Seven books to give as graduation gifts other than Dr. Seuss’ ‘Oh, the Places You’ll Go!’
Oh, the copies of “Oh, the Places You’ll Go!” every student receives when they graduate. There’s nothing wrong with Dr. Seuss, of course, but by the time that young person in your family walks on the stage to claim her diploma, she’s probably received that children’s classic several times.
If you’re looking for a book for a soon-to-be-graduating student, don’t panic — Dr. Seuss might be old news, but there are several titles that would make perfect graduation gifts. Here are seven books to educate, inspire and entertain the graduate in your life:
“In the Company of Women: Inspiration and Advice From Over 100 Makers, Artists, and Entrepreneurs,” Grace Bonney: This collection of wisdom from successful women — not just business executives but also writers, comedians and tattoo artists — is likely to inspire graduates regardless of their gender. Bonney, the founder of Design*Sponge, encourages young people to pursue their dreams, whatever they might be.
“Dreyer’s English: An Utterly Correct Guide to Clarity and Style,” Benjamin Dreyer: Like it or not, prospective employers judge applicants on their spelling, grammar and usage, and Random House copy chief Dreyer is an expert in all of those things. His bestselling guidebook to the English language is funny and informative and quite possibly the only grammar-related volume to win endorsements from both Michael Chabon and Lyle Lovett.
“Assume the Worst: The Graduation Speech You’ll Never Hear,” Carl Hiaasen, illustrated by Roz Chast: Book versions of inspirational commencement speeches are popular gifts for graduates. This is not that. Florida humorist Hiaasen describes his book thus: “This commencement address will never be given, because graduation speakers are supposed to offer encouragement and inspiration. That’s not what you need. You need a warning.” If you know any cynical young people, they’ll likely relate to this.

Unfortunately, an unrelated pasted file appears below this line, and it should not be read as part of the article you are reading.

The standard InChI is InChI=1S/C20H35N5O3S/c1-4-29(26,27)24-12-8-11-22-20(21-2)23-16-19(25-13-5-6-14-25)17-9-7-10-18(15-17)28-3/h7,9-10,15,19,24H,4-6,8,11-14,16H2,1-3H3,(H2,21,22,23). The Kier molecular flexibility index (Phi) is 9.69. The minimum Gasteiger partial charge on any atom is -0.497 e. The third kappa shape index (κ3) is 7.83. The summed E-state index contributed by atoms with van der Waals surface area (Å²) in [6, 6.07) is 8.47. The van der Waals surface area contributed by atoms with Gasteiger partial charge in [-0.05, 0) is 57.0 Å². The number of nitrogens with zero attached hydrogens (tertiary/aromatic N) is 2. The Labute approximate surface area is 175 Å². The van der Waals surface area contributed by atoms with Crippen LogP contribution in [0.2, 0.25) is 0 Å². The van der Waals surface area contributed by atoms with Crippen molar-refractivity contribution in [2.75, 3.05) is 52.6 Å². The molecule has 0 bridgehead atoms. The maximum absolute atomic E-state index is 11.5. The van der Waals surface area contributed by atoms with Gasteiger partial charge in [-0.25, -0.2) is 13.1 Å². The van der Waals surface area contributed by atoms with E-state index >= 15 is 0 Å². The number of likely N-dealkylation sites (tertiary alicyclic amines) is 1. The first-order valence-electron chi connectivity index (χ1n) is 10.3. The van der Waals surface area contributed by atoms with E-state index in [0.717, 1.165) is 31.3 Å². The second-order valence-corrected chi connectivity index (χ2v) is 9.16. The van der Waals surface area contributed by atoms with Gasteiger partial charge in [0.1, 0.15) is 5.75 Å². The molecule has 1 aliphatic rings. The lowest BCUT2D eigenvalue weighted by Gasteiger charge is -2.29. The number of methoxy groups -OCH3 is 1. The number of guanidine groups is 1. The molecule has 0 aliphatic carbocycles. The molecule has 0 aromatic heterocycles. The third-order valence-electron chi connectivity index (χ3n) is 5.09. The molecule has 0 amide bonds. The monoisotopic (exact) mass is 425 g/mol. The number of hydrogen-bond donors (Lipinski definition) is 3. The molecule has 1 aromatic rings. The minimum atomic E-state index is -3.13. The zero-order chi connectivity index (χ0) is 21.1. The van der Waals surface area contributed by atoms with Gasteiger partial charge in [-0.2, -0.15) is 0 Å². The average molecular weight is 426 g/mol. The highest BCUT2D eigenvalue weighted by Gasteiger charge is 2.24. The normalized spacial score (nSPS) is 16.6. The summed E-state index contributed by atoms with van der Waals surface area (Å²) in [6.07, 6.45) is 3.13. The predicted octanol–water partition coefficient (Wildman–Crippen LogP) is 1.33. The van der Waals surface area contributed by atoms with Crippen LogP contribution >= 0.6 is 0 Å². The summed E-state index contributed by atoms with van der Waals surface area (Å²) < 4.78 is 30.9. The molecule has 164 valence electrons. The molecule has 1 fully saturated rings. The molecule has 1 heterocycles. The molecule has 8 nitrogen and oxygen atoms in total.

“The Source of Self-Regard: Selected Essays, Speeches, and Meditations,” Toni Morrison: The new nonfiction collection from Morrison, widely considered to be one of America’s greatest living authors, has something for everyone. Morrison shares her thoughts on social issues and art with achingly beautiful prose, writing: “A writer’s life and work are not a gift to mankind; they are its necessity.”
“Salt, Fat, Acid, Heat: Mastering the Elements of Good Cooking,” Samin Nosrat, illustrated by Wendy MacNaughton: Ramen cooked on an illicit hot plate might have gotten the young person in your life through four years of college, but eventually, it’s time to leave the noodles behind. Nosrat’s blockbuster book, complete with beautiful illustrations, is a fun guide to the basics of cooking, and it makes a perfect introduction to all things culinary for even the most inexperienced cook.
“Emily Post’s Etiquette, 19th Edition: Manners for Today,” Lizzie Post and Daniel Post Senning: That etiquette guide that’s been sitting on your bookshelf since the Carter administration still has some good advice, but it won’t teach you how to behave correctly on social media. This updated version of the classic guide to manners is an invaluable resource for anyone who wants to make sure they’re treating others with politeness and respect.
“The Complete Calvin and Hobbes,” Bill Watterson: Most college graduates weren’t even born when the last “Calvin and Hobbes” comic strip was published in 1996, but it’s never too late to dive into Watterson’s magical world. It also contains some priceless advice: “We’re so busy watching out for what’s just ahead of us that we don’t take time to enjoy where we are,” as Calvin says to his tiger friend.
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